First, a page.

We’ve seen a real upswing lately in the production of How They Did This Thing movies – dramas that promise a fast, funny, warts-and-all portrait of how something we all once loved, Back in the Day, came to be. It began more than a decade ago, with The Social Network, followed in earnest a few years later by Network screenwriter Aaron Sorkin’s Steve Jobs, but this spring alone has seen the release of Tetris, AIR, and now Blackberry, Matt Johnson’s “fictionalization,” per the opening titles, “inspired by real people and events,” of the rise and fall of the world’s first smartphone. These films are fairly transparent nostalgia plays, for products rather than IP, which should be more crass and offensive, but somehow isn’t? I guess? They certainly seem to allow for a bit more ingenuity and wit; if this is as close to adult-friendly mid-budget prestige dramas as we’re going to get these days, well, so be it.
The screenplay, adapted from the book Losing the Signal: The Untold Story Behind the Extraordinary Rise and Spectacular Fall of Blackberry by Jacquie McNish and Sean Silcoff, takes the Steve Jobs model, telling its story in three discrete movements: the invention of the Blackberry and ascension of the company, in 1996; their successful ward-off of a hostile takeover attempt by Palm Pilot, in 2003; and the undoing of the company in 2007-2008, thanks to the introduction of the iPhone and an SEC investigation. It was a whirlwind of activity, a period of incredible innovation and wealth that culminated in a footnote – near the end, Blackberry’s head of marketing predicts, “We’re gonna go from the number one phone in the world to that phone people had before they had an iPhone,” and he’s not wrong.
But in terms of tone, Johnson constructs something that’s more like a cross between Social Network with Silicon Valley – an irreverent approach, with a wild comic sensibility and fairly broad comic characterizations, mostly keying off the awkwardness of engineers and similar tech types. (As ever, one must find ways to make dudes coding into compelling cinema.) The opening scenes present us with a trio of prickly, disparate character types, and compellingly spends much of the first act bouncing them off each other. We have Mike Lazardis (Jay Baruschel) and Doug Fregin (played by Johnson himself), the co-founders of “Research in Motion, Ltd,’ pitching their product to businessman Jim Balsillie (Glenn Howerton). Mike is the boy genius who barely raises his voice, Doug is all bluster, bragging about their big deals while cracking open the Velcro on his TMNT wallet, and Jim is a hard-nosed, ball-busting business guy, tossed like a grenade into a scrum of slackers and weirdos when he joins the company as Mike’s co-CEO (“HEY!” he bellows, while trying to make a call, “GET OFF THE FUCKING INTERNET!”).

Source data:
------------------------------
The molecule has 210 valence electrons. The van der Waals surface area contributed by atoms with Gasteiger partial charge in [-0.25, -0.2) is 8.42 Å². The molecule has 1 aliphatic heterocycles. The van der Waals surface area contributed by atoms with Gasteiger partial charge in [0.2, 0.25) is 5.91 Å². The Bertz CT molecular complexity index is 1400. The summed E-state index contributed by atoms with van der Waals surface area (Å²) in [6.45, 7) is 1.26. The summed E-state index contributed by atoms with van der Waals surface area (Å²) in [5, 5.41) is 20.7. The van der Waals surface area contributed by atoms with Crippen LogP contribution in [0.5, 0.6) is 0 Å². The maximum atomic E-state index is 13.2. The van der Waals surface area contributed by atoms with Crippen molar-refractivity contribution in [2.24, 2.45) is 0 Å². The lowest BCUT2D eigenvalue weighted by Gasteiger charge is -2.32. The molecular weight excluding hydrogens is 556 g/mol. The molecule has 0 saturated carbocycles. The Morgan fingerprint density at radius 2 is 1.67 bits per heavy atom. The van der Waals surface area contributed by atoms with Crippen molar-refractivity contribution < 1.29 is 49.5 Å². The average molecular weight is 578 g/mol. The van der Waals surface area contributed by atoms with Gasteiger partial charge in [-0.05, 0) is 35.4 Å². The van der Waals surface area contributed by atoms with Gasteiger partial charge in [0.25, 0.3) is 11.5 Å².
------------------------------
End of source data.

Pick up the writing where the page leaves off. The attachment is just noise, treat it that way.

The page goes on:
Jim and Mike differ, and wildly, on a central business philosophy. The latter, who knows fuck-all about the tech Mike is crafting, just wants the product fast enough to deliver on the big-money deals he’s making, asks,“Have you ever heard the expression ‘perfect is the enemy of good’?” Mike’s retort is pointed: “Well, good enough is the enemy of humanity.” And there are ups and downs and outside forces and inner demons, but that difference of opinion proves, in no small way, to be what signals the company’s end before it’s even begun.
Baruchel does quietly marvelous work as this tricky and jagged character; it’s primarily an internal and physical performance, so you can feel the electricity as he’s finally putting his baby out into the world, and the heartache in the look on his face as he watches Steve Jobs’s iPhone keynote, knowing it’s all over. And then, in a real turn, we watch what happens when the quiet genius misses the boat: he goes into an absolute tailspin. (“I created this entire product class!” he roars, at an important meeting with their biggest client. “I created this entire fucking market!”) Howerton is especially good in a polar opposite role as braying, power-grabbing jackass, conveying genuine power and danger while barking nonsensical business wisdom like “Never take drinks. Thirst is a display of weakness.” It’s kind of a brilliant performance, the actor relishing the opportunity to play an absolute asshole who you’re still kinda pulling for (until you’re not). In smaller roles, Cary Elwes is powerfully oily as the head of Palm Pilot, Michael Ironside is chilling as the company’s thuggish, late-period COO, and any filmmaker with the good sense to bring in Saul Rubinek as a three-scene gunslinger deserves all of our accolades.
As the goofball (but conscience-heavy) Fregin, Johnson is a comic dynamo, roaring through his scenes like a bulldozer. He’s similarly impressive as a filmmaker – skilled at manipulating audience emotion (I heard a whole room gasp at a close-up of a case in a cab, and you probably will too), seeing the laughs when they’re coming and seizing them. Each section is progressively less silly and more tense, as it should be; he manages those tonal shifts adroitly. He previously directed the wildly different but very fine Operation Avalanche and The Dirties, and if those films didn’t confirm him as one to watch, this one definitely will.
“Blackberry” is in theaters Friday.